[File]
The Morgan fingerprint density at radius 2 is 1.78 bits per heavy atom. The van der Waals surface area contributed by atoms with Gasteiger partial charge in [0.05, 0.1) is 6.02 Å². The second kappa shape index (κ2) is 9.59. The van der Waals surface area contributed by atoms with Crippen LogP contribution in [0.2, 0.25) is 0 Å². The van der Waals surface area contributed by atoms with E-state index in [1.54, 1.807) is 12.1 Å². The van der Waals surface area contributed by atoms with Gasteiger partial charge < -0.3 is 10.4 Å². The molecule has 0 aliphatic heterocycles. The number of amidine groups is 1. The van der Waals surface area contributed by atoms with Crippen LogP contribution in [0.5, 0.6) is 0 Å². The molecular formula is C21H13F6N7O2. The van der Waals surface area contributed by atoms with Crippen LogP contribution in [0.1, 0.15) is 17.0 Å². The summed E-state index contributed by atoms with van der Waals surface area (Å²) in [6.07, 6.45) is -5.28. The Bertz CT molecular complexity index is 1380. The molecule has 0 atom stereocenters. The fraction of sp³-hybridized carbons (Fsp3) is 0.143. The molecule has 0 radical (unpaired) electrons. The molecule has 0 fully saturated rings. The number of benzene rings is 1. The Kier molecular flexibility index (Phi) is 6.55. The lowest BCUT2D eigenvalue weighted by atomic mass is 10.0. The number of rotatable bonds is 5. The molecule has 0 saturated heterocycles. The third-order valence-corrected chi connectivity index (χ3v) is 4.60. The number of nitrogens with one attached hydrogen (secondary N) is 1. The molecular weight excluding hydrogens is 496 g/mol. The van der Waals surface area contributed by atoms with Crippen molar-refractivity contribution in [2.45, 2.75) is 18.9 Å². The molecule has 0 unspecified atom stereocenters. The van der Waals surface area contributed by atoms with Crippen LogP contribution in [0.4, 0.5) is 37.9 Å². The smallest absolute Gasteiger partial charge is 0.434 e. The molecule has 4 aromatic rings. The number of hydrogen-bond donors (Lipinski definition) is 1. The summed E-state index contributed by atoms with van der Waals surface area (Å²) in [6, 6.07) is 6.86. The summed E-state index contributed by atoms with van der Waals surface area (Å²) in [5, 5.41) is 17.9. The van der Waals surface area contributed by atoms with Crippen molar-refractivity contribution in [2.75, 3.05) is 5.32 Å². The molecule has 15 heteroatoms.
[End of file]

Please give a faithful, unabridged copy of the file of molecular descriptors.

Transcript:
The Morgan fingerprint density at radius 2 is 1.78 bits per heavy atom. The van der Waals surface area contributed by atoms with Gasteiger partial charge in [0.05, 0.1) is 6.02 Å². The second kappa shape index (κ2) is 9.59. The van der Waals surface area contributed by atoms with Crippen LogP contribution in [0.2, 0.25) is 0 Å². The van der Waals surface area contributed by atoms with E-state index in [1.54, 1.807) is 12.1 Å². The van der Waals surface area contributed by atoms with Gasteiger partial charge < -0.3 is 10.4 Å². The molecule has 0 aliphatic heterocycles. The number of amidine groups is 1. The van der Waals surface area contributed by atoms with Crippen LogP contribution in [0.5, 0.6) is 0 Å². The molecular formula is C21H13F6N7O2. The van der Waals surface area contributed by atoms with Crippen LogP contribution in [0.1, 0.15) is 17.0 Å². The summed E-state index contributed by atoms with van der Waals surface area (Å²) in [6.07, 6.45) is -5.28. The Bertz CT molecular complexity index is 1380. The molecule has 0 atom stereocenters. The fraction of sp³-hybridized carbons (Fsp3) is 0.143. The molecule has 0 radical (unpaired) electrons. The molecule has 0 fully saturated rings. The number of benzene rings is 1. The Kier molecular flexibility index (Phi) is 6.55. The lowest BCUT2D eigenvalue weighted by atomic mass is 10.0. The number of rotatable bonds is 5. The molecule has 0 saturated heterocycles. The third-order valence-corrected chi connectivity index (χ3v) is 4.60. The number of nitrogens with one attached hydrogen (secondary N) is 1. The molecular weight excluding hydrogens is 496 g/mol. The van der Waals surface area contributed by atoms with Crippen molar-refractivity contribution in [2.45, 2.75) is 18.9 Å². The molecule has 0 unspecified atom stereocenters. The van der Waals surface area contributed by atoms with Crippen LogP contribution in [0.4, 0.5) is 37.9 Å². The smallest absolute Gasteiger partial charge is 0.434 e. The molecule has 4 aromatic rings. The number of hydrogen-bond donors (Lipinski definition) is 1. The summed E-state index contributed by atoms with van der Waals surface area (Å²) in [6, 6.07) is 6.86. The summed E-state index contributed by atoms with van der Waals surface area (Å²) in [5, 5.41) is 17.9. The van der Waals surface area contributed by atoms with Crippen molar-refractivity contribution in [2.75, 3.05) is 5.32 Å². The molecule has 15 heteroatoms.